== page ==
“Blacks,” said Mayor Barry Mahool, “should be quarantined in isolated slums in order to reduce the incidents of civil disturbance, to prevent the spread of communicable disease into the nearby White neighborhoods, and to protect property values among the White majority.”
Mahool was the mayor of Baltimore who, in 1910, signed into law a racial zoning ordinance. According to Christopher Silver’s The Racial Origins of Zoning in American Cities, he was also “a nationally recognized member of the ‘social justice’ wing of the Progressive movement.”
The cities employing racial zoning included many Southern ones: Norfolk, Atlanta, Louisville, Birmingham, and more. But they were not limited to the South: Chicago practiced a form of racial zoning, too. San Francisco and other California cities used it to keep Chinese laundries in their place.
Yet the ball really got rolling in Richmond, where a 1911 zoning ordinance made it illegal to sell a house on a majority-white block to a black person, or a house on a majority-black block to a white person.
Even back then, the only color that some people cared about was green. The ordinance was challenged by whites and blacks who wanted to do business with one another. In 1915 it was upheld. “There is no discrimination between the races,” a Richmond court ruled in Hopkins v. City of Richmond, because the law applied to blacks and whites alike. What’s more, the ordinances were written “to do a public good” by keeping “one race from encroaching upon the other. The ordinances are intended to protect each race from harm from the other.”
That justification held for two years, until the Supreme Court struck down racial zoning in Buchanan v. Warley — a case George Mason University law professor David Bernstein has called “one of the most significant civil rights cases decided before the modern civil rights era.” As he wrote at SCOTUSblog back in 2004, the “right at issue” was the “civil right” of property — a right enjoyed equally by both whites and blacks: “ ‘Colored persons,’ Justice [William R.] Day wrote for the court, ‘are citizens of the United States and have the right to purchase property and enjoy and use the same without laws discriminating against them solely on account of color.’ ”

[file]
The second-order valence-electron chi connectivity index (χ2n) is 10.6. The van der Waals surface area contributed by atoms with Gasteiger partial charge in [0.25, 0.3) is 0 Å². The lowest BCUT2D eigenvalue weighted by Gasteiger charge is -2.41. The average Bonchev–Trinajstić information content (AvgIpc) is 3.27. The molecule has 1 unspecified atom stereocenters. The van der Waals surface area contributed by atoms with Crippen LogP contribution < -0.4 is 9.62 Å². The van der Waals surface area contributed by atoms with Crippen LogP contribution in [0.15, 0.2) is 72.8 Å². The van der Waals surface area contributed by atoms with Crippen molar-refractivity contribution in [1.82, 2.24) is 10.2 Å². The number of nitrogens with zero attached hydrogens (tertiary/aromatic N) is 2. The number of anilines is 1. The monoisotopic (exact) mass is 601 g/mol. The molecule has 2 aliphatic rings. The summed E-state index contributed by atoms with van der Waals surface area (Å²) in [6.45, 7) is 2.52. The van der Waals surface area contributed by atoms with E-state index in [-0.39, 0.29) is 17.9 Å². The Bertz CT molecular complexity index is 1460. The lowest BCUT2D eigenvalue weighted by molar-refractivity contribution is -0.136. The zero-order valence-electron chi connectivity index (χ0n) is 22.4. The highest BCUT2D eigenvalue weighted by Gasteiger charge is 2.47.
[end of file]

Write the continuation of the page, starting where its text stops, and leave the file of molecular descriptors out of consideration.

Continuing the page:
Regrettably, the highest court did not get the last word. No longer able to enforce explicitly racial zoning regulations, many cities used “expulsive” zoning to the same effect, by putting factories in certain neighborhoods to drive blacks out.
They also used other, indirect methods — such as housing betterment. According to Silver, “Richmond’s reform movement produced its own catalog of housing horrors when the Society for the Betterment of Housing Conditions published [a] graphic depiction of the city’s dilapidated black neighborhoods. [The] report made no direct reference to racial zoning as a remedial action but, instead, concentrated on housing codes [and] building regulations.”
Ancient history? Hardly. Progressivism likes to think of government as defending minorities from discrimination by private enterprise. But time and again, history has shown progressive ideas marching in lockstep with racist motives.